I’m reading Congo: the Epic History of a People by David Van Reybrouck. I learned of it from this intriguing New York Times review, which opens with Maréchal Mobutu’s “both Pythonesque and distressing” foray into space exploration:
(The above uncharitably reminds me of the joke about the proposed subtitle for the film about Wernher von Braun, I Aim at the Stars: “But Sometimes I Hit London.”)
I was quite taken with Van Reybrouck’s insight about Congo’s struggles at independence:
As in theater, tragedy in history here was not a matter of the reasonable versus the unreasonable, of good versus bad, but of people whose lives crossed and who – each and every one of them – considered themselves good and reasonable… History is a gruesome meal prepared from the best of ingredients.
Jason Stearns reviews that gruesome meal in Dancing in the Glory of Monsters: the Collapse of the Congo and the Great War of Africa. It is very readable, but relentlessly saddening, with passages I couldn’t finish. It is also highly informative, and I don’t say that casually. I watched the rebels take Bukavu in 1996 and didn’t really know what the hell was going on. Could have used this book then.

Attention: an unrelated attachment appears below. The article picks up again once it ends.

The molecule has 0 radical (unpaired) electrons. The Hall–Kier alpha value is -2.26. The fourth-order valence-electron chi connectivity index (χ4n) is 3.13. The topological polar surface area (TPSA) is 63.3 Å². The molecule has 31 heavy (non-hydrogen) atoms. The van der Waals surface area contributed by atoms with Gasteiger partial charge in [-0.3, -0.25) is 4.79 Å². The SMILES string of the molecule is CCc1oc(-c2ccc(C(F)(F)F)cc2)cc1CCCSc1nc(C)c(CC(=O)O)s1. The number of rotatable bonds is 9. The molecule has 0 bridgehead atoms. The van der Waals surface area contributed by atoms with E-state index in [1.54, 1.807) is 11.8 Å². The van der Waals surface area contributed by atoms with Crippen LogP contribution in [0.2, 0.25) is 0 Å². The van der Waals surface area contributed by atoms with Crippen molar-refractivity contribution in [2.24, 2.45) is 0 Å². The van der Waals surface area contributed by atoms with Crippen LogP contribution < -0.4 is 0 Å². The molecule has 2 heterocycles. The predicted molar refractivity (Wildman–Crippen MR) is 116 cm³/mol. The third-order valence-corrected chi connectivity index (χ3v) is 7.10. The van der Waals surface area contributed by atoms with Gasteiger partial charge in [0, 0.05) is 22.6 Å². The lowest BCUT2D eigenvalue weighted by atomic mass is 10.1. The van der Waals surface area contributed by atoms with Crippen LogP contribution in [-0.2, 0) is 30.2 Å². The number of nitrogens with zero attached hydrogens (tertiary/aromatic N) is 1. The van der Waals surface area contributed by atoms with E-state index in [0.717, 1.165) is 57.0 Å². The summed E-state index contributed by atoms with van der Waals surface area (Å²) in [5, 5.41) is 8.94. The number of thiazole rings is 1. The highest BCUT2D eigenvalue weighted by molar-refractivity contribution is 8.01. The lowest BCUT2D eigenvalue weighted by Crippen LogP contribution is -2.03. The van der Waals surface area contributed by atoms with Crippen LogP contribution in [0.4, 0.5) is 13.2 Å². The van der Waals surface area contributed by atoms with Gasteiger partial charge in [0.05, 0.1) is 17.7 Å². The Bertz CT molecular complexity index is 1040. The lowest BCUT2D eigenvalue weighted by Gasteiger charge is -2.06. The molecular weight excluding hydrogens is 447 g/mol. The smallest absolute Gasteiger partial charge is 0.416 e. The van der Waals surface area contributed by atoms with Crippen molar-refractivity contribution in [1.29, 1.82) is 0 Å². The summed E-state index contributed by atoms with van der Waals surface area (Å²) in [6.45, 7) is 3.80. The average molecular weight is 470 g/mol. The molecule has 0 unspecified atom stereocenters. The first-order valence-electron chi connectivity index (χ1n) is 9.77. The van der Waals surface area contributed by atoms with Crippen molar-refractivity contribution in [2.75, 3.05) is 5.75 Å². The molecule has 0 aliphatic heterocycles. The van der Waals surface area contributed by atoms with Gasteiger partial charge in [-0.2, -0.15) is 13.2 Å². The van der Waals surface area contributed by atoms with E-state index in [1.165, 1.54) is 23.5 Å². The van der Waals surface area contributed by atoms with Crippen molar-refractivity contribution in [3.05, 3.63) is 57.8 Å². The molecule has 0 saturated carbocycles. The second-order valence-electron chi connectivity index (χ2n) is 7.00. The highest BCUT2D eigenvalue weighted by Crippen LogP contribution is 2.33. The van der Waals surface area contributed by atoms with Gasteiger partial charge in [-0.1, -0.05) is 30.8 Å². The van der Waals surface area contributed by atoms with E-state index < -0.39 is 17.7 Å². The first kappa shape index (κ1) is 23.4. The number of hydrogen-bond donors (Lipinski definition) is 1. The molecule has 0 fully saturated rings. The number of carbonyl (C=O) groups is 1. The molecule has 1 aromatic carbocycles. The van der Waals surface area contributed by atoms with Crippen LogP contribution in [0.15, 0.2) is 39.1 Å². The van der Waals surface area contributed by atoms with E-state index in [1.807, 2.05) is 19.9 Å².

But don’t worry, gentle reader, we shall end on a high note! If you haven’t heard – or seen – this authentic Congolese ballad from the 1970s, well, get ready to rumble: